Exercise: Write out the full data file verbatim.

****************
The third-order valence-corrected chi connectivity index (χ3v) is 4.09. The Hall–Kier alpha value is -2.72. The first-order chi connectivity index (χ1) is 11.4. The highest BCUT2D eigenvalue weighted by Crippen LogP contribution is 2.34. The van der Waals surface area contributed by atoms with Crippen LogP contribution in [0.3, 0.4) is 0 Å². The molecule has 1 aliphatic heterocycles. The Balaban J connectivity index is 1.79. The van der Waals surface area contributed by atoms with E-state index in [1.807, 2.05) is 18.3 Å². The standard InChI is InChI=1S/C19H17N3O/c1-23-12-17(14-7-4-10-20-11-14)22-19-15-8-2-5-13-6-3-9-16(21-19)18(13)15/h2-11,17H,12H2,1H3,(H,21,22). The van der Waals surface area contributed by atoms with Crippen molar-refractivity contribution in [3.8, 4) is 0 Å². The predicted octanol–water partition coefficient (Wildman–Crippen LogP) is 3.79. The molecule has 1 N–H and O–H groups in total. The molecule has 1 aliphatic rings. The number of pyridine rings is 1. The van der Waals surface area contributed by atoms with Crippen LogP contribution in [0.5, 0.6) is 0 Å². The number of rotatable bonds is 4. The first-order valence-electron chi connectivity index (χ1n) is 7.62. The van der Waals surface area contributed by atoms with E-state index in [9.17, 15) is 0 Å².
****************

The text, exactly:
The third-order valence-corrected chi connectivity index (χ3v) is 4.09. The Hall–Kier alpha value is -2.72. The first-order chi connectivity index (χ1) is 11.4. The highest BCUT2D eigenvalue weighted by Crippen LogP contribution is 2.34. The van der Waals surface area contributed by atoms with Crippen LogP contribution in [0.3, 0.4) is 0 Å². The molecule has 1 aliphatic heterocycles. The Balaban J connectivity index is 1.79. The van der Waals surface area contributed by atoms with E-state index in [1.807, 2.05) is 18.3 Å². The standard InChI is InChI=1S/C19H17N3O/c1-23-12-17(14-7-4-10-20-11-14)22-19-15-8-2-5-13-6-3-9-16(21-19)18(13)15/h2-11,17H,12H2,1H3,(H,21,22). The van der Waals surface area contributed by atoms with Crippen molar-refractivity contribution in [3.8, 4) is 0 Å². The predicted octanol–water partition coefficient (Wildman–Crippen LogP) is 3.79. The molecule has 1 N–H and O–H groups in total. The molecule has 1 aliphatic rings. The number of pyridine rings is 1. The van der Waals surface area contributed by atoms with Crippen LogP contribution in [0.5, 0.6) is 0 Å². The number of rotatable bonds is 4. The first-order valence-electron chi connectivity index (χ1n) is 7.62. The van der Waals surface area contributed by atoms with E-state index in [9.17, 15) is 0 Å².